2 November 2016

SOG is the IPSA Research Committee on the Structure and Organization of Government.  It has been the academic sponsor of the journal Governance  since its creation by SOG in 1988.    Learn more.
In Westminster systems, public servants hold the line
 
In Westminster systems, senior public servants have traditionally avoided overtly political roles.  Some critics have alleged that recent public sector reforms have undermined that tradition of impartiality.  In the current issue of Governance, Dennis Grube and Cosmo Howard conclude that fears about the collapse of traditional norms are overstated.  Drawing on cases from Canada and Australia, Grube and Howard conclude that "There remains a strong ethical awareness among senior public servants about how far they can legitimately allow themselves  to be pushed under a Westminster system."  Read the article. The article is part of a special issue on the future of the Westminster model.
How the GFC changed ideas about ministerial control
 
Before Brexit there was the global financial crisis.  In the current issue of Governance, Katherine Dommett, Muiris MacCarthaigh, and Niamh Hardiman examine how the GFC changed ideas about the organization of bureaucracy in the United Kingdom and Ireland.  The conventional Westminster model stressed centralization and ministerial control.  The conventional model was weakened because of NPM-style reforms.  But the authors find that the GFC caused another swing of the pendulum.  Austerity drives resulted in "efforts to reassert central government oversight."  But the authors find that the end result was not simply a restoration of pre-NPM practices.  Rather, it was a more nuanced process of "negotiated governance."   Read the article . The article is part of a special issue on the future of the Westminster model.
Canada dares to change, cautiously
 
In the current issue of Governance, Evert Lindquist and Chris Eichbaum argue that studies of Westminster systems need to expand their view beyond the relationship between politicians and public servants.  The Westminster model also includes "tacit bargains" between ministers and caucuses, and between governments and the general public.  Canada did not undertake reforms as radical as other Westminster systems.  But the Harper government (2006-2015) did upset the status quo, often provoking strong resistance.  Lindquist and Eichbaum contrast Canadian developments with other systems, and consider how the new Trudeau government may change course.   Read the article . The article is part of a special issue on the future of the Westminster model.
Call for nominations: 2017 Levine Book Prize
 
The Levine Book Prize Committee is seeking nominations for the 2017 Levine Prize.   More details here .  The committee is composed of Professors Tobias Bach (University of Oslo), Caspar van den Berg (Leiden University), and Ting Gong (City University of Hong Kong).    Information about previous winners is available here .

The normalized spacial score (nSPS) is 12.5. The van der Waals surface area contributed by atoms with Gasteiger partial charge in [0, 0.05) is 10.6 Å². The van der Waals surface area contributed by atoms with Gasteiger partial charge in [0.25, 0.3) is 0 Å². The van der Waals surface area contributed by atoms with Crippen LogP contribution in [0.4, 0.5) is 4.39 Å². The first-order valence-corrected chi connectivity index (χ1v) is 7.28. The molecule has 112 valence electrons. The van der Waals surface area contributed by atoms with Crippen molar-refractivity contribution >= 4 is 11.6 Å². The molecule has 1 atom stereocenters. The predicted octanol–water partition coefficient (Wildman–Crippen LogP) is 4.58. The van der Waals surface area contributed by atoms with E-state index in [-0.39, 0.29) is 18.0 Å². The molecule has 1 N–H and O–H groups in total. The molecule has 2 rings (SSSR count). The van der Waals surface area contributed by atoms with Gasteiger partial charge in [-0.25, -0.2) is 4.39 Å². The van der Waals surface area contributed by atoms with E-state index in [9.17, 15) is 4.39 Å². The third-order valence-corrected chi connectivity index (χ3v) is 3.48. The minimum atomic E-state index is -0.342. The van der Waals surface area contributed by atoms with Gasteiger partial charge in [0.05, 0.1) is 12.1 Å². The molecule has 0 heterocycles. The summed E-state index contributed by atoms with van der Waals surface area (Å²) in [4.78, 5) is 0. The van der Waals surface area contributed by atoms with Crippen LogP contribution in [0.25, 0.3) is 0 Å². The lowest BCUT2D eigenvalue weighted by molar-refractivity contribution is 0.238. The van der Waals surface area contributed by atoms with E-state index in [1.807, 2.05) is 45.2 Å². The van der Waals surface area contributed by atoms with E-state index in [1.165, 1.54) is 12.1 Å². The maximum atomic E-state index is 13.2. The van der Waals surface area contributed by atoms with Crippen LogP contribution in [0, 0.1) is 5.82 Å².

Book reviews: Hive minds, US foreign policy, Indian cities

In the current issue of Governance,  Fred Thompson reviews Hive Mind by Garett Jones .  "Jones sets out to explain why higher cognitive ability scores are so much more important for collectivities than for individuals."  It might be the year's most important economics book, says Thompson.  Read the review.

Oliver Stuenkel reviews Sailing the Water's Edge: The Domestic Politics of American Foreign Policy by Helen Milner and Dustin Tingley.  The book shows how "the president's ability to obtain his desired foreign policy depends on negotiations with Congress, as well as public opinion and interest group support.  This matters far more than mainstream IR literature recognizes."  This is an important contribution to the debate about US foreign policy, Stuenkel says.   Read the review.

And Tanu Kumar reviews Contesting the Indian City, edited by Gavin Shatkin.  Each chapter "is carefully researched and paints a vivid picture of life and politics in an Indian city."  But the broader theoretical contributions "remain unclear" Read the review.
SOG seeks new editorial team for Governance
 
The IPSA Research Committee on the Structure and Organization of Government (SOG), the academic sponsor of  Governance  is looking for a new editorial team. The current editorial team of Alasdair Roberts and Robert Cox will complete their term in December 2017. More information is available here. Interested scholars should contact Professor Martin Lodge at M.Lodge@lse.ac.uk.  According to Journal Citation Reports, Governance is ranked #2 in public administration and #5 in political science internationally.  It is the only journal in the world that is ranked in the top five in both fields.